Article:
The British, the Hashemites and monarchies in the Middle East
in Crowns and colonies
Abstract only
Log-in for full text

You are not authenticated to view the full text of this chapter or article.

manchesterhive requires a subscription or purchase to access the full text of books or journals - to see content that you/your institution should have access to, please log in through your library system or with your personal username and password.

If you are authenticated and think you should have access to this title, please contact your librarian.

Non-subscribers can freely search the site, view abstracts/extracts and download selected front and end matter. 

Institutions can purchase access to individual titles; please contact for pricing options.


If you have an access token for this content, you can redeem this via the link below:

Redeem token

A study of the development of political institutions and elites in the Middle East sheds light on the general process of modernisation in the British Empire. During the nineteenth century, the British extended their informal empire in the region of the Arabian/Persian Gulf primarily in order to protect the pathway from Europe to India. This involved negotiations with local elites, who themselves derived leverage over rivals through their partnership with the British. After the First World War, Britain gained a League of Nations mandate to administer the key territory of Iraq, formerly part of the Ottoman Empire, and they installed the leader of the Hashemite family on the throne in Baghdad in hopes of sustaining their influence. Nevertheless, local elites also used the new political institutions established at the time to reinforce their own client networks and privileges. The foundation of a new monarchical state in Iraq was thus synonymous with the reinvention of traditional political practices within an imperial and modernising context.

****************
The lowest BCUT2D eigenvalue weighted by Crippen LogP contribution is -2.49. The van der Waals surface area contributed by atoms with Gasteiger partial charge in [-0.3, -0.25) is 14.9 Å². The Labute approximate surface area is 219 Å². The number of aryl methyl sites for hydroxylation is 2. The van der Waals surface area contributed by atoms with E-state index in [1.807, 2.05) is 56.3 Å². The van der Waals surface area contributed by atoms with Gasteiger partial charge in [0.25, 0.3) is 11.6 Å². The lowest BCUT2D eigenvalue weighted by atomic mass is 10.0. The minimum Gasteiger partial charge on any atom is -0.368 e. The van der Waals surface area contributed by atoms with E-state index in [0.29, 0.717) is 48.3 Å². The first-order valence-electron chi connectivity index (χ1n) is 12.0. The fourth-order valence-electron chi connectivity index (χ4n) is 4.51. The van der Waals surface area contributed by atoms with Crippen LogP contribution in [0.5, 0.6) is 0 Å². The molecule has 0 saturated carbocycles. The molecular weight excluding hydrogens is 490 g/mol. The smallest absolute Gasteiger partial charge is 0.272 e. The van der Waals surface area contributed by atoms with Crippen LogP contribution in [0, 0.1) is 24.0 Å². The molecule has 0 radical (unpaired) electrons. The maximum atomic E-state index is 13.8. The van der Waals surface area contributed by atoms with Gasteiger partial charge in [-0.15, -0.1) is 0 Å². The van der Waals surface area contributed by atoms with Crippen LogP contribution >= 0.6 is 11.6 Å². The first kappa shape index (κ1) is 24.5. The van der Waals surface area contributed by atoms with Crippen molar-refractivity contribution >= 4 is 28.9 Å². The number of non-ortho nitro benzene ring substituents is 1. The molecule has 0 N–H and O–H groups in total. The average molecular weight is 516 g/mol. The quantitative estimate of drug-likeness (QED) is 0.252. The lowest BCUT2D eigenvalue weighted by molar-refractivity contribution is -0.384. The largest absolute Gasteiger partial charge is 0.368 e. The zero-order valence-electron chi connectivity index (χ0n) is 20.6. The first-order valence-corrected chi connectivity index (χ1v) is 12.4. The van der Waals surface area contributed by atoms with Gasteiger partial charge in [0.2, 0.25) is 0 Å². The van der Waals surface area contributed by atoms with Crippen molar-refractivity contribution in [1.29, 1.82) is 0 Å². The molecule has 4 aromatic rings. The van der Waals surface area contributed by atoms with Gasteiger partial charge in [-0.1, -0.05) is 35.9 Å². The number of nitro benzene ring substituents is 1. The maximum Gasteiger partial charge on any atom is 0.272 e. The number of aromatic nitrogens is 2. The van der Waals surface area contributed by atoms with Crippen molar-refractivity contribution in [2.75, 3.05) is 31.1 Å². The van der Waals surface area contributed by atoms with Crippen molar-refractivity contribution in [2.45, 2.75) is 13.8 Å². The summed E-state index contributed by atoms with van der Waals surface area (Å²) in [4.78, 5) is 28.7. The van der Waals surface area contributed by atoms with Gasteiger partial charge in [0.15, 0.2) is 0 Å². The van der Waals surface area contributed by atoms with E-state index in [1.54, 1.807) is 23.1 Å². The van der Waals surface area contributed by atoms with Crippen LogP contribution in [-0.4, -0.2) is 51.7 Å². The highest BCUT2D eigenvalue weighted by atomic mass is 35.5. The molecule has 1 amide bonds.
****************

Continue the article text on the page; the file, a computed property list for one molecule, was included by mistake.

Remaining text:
Crowns and colonies

European monarchies and overseas empires


All Time Past Year Past 30 Days
Abstract Views 62 22 2
Full Text Views 35 6 0
PDF Downloads 13 8 1